Know Your Scam

You’ll never find a more wretched hive of scum and villainy.

-Obi-Wan Kenobi

 

Old Ben Kenobi may have been referring to Mos Eisley, but in retrospect he may have been warning Luke Skywalker about the types of people he would run across on Craigslist.

If you have listed anything for sale on Craigslist you have probably been a target for scumbag scammers. I know that the job postings and apartment listings can be equally villainous places, but I have not had the misfortune of utilizing either.

Inevitably someone will contact you about a listing willing to pay full price and some extra to cover the hassle of shipping, holding onto the item, etc. Red flag #1.

When the cashier’s check finally arrives from this prospective purchaser it will be for an amount more than the agreed upon sale price plus handling. Sometimes it will be a lot more. In my case the cashier’s check was for more than $1,300 over the agreed upon purchase price. Red flag #2.

The cahsier’s check will look authentic, but it will likely be “issued” from a bank with no physical branches near your location. Red flag #3.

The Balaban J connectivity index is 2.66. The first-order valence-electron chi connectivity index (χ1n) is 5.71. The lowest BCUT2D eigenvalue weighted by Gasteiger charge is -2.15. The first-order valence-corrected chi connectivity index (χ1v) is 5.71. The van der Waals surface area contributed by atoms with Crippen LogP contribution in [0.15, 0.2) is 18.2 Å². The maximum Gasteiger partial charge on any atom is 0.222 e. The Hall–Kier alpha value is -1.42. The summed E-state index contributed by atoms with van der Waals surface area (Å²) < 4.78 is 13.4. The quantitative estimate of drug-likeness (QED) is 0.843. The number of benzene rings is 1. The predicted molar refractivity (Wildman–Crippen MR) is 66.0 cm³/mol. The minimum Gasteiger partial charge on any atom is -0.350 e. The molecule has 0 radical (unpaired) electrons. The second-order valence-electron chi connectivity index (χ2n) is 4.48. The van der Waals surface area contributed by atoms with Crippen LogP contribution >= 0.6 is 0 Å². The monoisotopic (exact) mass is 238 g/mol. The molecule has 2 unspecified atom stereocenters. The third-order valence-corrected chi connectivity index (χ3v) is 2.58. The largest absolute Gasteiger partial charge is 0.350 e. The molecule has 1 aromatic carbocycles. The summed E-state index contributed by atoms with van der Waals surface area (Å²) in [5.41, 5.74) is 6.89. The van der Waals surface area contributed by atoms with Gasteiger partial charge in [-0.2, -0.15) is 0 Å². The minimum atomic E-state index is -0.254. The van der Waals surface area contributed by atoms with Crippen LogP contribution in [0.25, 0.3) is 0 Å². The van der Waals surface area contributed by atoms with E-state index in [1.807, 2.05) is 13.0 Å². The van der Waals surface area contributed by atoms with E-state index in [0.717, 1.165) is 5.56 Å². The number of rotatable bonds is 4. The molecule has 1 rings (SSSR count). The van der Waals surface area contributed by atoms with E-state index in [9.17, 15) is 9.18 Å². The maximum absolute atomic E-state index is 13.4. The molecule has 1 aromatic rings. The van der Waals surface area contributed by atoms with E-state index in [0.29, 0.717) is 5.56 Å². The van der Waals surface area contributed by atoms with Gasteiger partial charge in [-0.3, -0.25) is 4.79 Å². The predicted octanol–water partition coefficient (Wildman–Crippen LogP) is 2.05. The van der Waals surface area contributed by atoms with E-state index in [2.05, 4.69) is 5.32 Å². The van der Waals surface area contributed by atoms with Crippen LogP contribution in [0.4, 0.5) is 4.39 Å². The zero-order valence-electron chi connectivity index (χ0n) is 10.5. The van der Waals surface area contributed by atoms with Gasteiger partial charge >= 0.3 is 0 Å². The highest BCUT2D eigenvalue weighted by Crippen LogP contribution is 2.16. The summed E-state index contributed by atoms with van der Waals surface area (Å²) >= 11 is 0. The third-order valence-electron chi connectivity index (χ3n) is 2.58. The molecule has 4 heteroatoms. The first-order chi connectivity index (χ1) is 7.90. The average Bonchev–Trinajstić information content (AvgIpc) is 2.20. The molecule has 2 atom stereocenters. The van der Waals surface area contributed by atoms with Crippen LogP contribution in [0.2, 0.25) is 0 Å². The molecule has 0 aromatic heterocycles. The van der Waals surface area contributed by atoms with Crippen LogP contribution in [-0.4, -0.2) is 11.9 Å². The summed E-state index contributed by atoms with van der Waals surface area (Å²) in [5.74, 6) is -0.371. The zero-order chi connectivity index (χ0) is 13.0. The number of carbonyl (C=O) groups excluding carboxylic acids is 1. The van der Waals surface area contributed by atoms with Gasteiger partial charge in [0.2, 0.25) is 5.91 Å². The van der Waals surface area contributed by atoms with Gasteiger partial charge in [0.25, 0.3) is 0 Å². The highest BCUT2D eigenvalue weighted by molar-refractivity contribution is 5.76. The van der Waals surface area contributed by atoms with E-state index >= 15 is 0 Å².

You will contact the prospective purchaser about the discrepancy in the cashier’s check amount and they will spin a yarn that is one step removed from a Nigerian prince trying to recover his frozen assets. Red flag #4.

Finally, the prospective purchaser will ask that you just deposit the check and wire the remaining money to him in order to settle things. Red flag #5.

Why do people fall for this? Ignoring the first four red flags, which are all hallmarks of a scam as laid out by Craigslist and others, people fall for this scam because they take the cashier’s check to their local bank and it gets deposited. People think that once the check has been deposited at the bank that it has cleared and the money is real. Whoops. This is not the case since the bank merely places the funds virtually in your account balance—you will see a difference between total funds and available funds—until the check actually clears. In that period of float the scumbag scammer is hoping that you wire the money to them before getting wise to the fake cashier’s check.

In my case I knew this was a scam from the start, but I wanted to see how things played out so I acted dumb and let the scumbag scammer send a cashier’s check. Lucky for him he sent it via United States Postal Service, so I was fortunate to be able to report him to the inspections division of the USPS. Thanks scumbag scammer.

Unfortunately people out there are trying to scam people out of money who are using one of the internet’s great tools. Craigslist may be killer for newspaper classifieds, but it is great if you are trying to clean out your basement and make a little cash on the side for more adventures. Trust me, my cash stash for new powder skis is getting quite fat.

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